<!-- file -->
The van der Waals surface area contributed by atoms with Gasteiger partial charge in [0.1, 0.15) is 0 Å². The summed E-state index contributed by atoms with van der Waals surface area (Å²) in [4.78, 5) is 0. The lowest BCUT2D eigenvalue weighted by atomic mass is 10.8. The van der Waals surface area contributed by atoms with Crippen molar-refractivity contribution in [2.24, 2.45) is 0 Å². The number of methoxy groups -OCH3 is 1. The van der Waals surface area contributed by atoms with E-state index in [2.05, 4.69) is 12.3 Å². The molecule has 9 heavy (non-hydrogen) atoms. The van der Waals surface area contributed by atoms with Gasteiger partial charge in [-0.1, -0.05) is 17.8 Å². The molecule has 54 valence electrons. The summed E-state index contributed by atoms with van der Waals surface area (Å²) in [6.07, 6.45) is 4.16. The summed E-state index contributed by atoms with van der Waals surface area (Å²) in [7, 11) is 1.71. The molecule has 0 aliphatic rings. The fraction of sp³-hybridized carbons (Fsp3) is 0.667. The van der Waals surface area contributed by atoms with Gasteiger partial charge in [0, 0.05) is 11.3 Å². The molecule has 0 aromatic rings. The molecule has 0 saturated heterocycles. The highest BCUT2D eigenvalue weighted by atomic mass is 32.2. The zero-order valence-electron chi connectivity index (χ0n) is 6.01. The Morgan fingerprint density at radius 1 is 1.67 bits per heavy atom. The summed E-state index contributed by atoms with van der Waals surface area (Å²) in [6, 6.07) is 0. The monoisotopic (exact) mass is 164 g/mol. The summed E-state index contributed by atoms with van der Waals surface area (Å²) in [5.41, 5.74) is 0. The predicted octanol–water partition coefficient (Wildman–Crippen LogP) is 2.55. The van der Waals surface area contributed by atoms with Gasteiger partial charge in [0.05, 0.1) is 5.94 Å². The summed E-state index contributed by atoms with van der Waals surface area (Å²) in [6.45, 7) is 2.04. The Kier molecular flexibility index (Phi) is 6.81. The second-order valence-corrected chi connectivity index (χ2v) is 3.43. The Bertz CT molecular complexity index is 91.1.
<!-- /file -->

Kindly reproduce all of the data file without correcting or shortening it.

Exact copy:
The van der Waals surface area contributed by atoms with Gasteiger partial charge in [0.1, 0.15) is 0 Å². The summed E-state index contributed by atoms with van der Waals surface area (Å²) in [4.78, 5) is 0. The lowest BCUT2D eigenvalue weighted by atomic mass is 10.8. The van der Waals surface area contributed by atoms with Crippen molar-refractivity contribution in [2.24, 2.45) is 0 Å². The number of methoxy groups -OCH3 is 1. The van der Waals surface area contributed by atoms with E-state index in [2.05, 4.69) is 12.3 Å². The molecule has 9 heavy (non-hydrogen) atoms. The van der Waals surface area contributed by atoms with Gasteiger partial charge in [-0.1, -0.05) is 17.8 Å². The molecule has 54 valence electrons. The summed E-state index contributed by atoms with van der Waals surface area (Å²) in [6.07, 6.45) is 4.16. The summed E-state index contributed by atoms with van der Waals surface area (Å²) in [7, 11) is 1.71. The molecule has 0 aliphatic rings. The fraction of sp³-hybridized carbons (Fsp3) is 0.667. The van der Waals surface area contributed by atoms with Gasteiger partial charge in [0, 0.05) is 11.3 Å². The molecule has 0 aromatic rings. The molecule has 0 saturated heterocycles. The highest BCUT2D eigenvalue weighted by atomic mass is 32.2. The zero-order valence-electron chi connectivity index (χ0n) is 6.01. The Morgan fingerprint density at radius 1 is 1.67 bits per heavy atom. The summed E-state index contributed by atoms with van der Waals surface area (Å²) in [6, 6.07) is 0. The monoisotopic (exact) mass is 164 g/mol. The summed E-state index contributed by atoms with van der Waals surface area (Å²) in [5.41, 5.74) is 0. The predicted octanol–water partition coefficient (Wildman–Crippen LogP) is 2.55. The van der Waals surface area contributed by atoms with Gasteiger partial charge in [0.05, 0.1) is 5.94 Å². The summed E-state index contributed by atoms with van der Waals surface area (Å²) in [6.45, 7) is 2.04. The Kier molecular flexibility index (Phi) is 6.81. The second-order valence-corrected chi connectivity index (χ2v) is 3.43. The Bertz CT molecular complexity index is 91.1.